WATCH: Gay intern credited with saving Giffords’ life speaks at Stonewall fundraiser in Dallas

Posted on 29 Jun 2011 at 2:42pm
Daniel Hernandez Jr. at the Brick on Tuesday night.

Arizona Congresswoman Gabrielle Giffords is doing “remarkably well” for someone who was shot in the head only six months ago, according to Daniel Hernandez Jr., the openly gay intern credited with saving her life on Jan. 8.

Hernandez appeared Tuesday night — on the 42nd anniversary of the Stonewall Rebellion — during a fundraiser for Stonewall Democrats of Dallas and Dallas Stonewall Young Democrats, first at a private residence in Oak Lawn and later at gay bar the Brick.

In his prepared remarks, Hernandez didn’t talk much about Giffords, instead focusing on the importance of 2012 elections for Democrats. But in response to a question from an audience member, Hernandez noted that Giffords is still in Houston but has been released from the hospital and is undergoing outpatient rehabilitation.

“I don’t know if any of you saw the pictures, but she’s looking great,” Hernandez said. “The only real difference is she has a little bit shorter hair and she’s wearing glasses. So it’s great to see the same smile, and she’s doing remarkably well, considering the fact that she was shot six months ago, and I think the progress that she’s made has been truly inspiring not just for those of us in Tucson and in Arizona but really around the country.”

Asked by an audience member whether he’s had any contact with Giffords since the shooting, Hernandez said he has. “I actually called her for her birthday because she turned 41 a few weeks ago,” he said.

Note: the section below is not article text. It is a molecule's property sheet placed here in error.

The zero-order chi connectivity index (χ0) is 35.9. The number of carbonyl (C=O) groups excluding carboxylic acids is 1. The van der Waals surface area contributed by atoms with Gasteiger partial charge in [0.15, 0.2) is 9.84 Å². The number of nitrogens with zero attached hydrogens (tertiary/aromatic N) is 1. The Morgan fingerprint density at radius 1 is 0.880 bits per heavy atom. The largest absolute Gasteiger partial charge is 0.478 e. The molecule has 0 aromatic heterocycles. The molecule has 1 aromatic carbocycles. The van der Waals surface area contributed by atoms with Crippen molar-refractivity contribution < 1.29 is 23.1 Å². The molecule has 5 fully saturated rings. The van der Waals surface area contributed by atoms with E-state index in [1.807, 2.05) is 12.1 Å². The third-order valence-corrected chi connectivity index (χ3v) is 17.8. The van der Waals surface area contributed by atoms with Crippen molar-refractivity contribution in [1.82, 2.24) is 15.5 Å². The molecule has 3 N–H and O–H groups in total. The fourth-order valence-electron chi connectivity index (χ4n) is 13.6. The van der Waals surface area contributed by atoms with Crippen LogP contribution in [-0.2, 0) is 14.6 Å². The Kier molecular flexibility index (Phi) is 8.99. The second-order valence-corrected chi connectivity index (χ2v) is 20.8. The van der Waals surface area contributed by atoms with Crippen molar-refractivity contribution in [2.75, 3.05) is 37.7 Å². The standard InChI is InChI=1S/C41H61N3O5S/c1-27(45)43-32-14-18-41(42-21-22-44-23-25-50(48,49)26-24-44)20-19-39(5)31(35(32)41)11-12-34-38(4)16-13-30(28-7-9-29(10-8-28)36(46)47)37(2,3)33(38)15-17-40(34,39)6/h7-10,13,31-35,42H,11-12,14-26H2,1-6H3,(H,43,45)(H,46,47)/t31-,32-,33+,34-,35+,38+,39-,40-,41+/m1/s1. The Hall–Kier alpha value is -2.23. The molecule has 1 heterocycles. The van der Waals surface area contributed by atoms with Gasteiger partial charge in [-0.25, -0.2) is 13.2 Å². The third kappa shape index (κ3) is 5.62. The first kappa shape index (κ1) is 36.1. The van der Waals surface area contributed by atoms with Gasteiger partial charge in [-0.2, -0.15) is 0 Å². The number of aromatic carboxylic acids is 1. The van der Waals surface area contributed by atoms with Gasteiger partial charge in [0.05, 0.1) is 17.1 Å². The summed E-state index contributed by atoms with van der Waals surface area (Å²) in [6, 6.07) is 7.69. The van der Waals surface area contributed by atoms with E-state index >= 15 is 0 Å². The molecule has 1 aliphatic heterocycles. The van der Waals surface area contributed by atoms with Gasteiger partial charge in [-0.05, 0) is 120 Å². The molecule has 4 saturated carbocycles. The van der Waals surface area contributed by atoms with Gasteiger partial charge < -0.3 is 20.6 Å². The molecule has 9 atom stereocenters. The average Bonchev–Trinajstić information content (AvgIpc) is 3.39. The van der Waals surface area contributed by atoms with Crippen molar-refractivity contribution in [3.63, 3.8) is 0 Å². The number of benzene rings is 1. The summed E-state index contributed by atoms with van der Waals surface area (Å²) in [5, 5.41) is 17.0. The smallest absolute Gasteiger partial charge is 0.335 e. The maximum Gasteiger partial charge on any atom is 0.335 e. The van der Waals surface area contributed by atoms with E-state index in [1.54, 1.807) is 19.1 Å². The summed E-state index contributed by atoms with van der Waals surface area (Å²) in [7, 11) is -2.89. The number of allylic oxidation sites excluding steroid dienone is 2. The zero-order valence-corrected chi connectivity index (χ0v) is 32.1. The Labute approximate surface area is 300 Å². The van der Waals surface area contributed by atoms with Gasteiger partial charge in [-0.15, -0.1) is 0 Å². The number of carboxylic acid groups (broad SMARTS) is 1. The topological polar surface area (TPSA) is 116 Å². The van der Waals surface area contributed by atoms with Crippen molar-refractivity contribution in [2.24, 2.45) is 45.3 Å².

In a brief interview later with Instant Tea, the 21-year-old Hernandez said he’s made a concerted effort not to let the shooting change his life.

“I’m doing everything that I was doing before, the only difference is I’m doing a little bit of traveling,” he said, noting that he continued his internship for Giffords’ office this spring.

Hernandez said he only accepts invitations to speak from groups whose mission he supports, and he remains on pace to graduate from the University of Arizona in the spring of 2012.

“I’m actually taking more classes than most students, because I didn’t take as many as I could have in the spring because of what happened, so I’m doing a lot of online classes,” he said. “When I’m done here and done at the Brick, I’m actually going to the hotel and doing homework.”

Hernandez disputed a recent report in the Arizona Republic saying he had withdrawn emotionally since the shooting and is struggling with grief and trauma. He said the reporter’s account was “completely made up without any interaction with myself or those who are actually close to me.”

“I think it’s perfectly human for people to have issues,” he said. “I went to a grief counselor, and after conversations with her, I was doing everything I should be doing, so I am perfectly fine or as well as anyone could be, given what happened. … I’m fine. I’m doing as well as can be expected. I’m doing everything that I could be doing to make sure I’m OK.”

Hernandez said after graduation he’ll likely to work for a 2012 political campaign, although he’s unsure which one. He said he currently has no plans to run for office himself.

Asked whether he’ll go back to work for Giffords — or whether she’ll return to Congress — he said, “That would be a question you’d have to ask her.”

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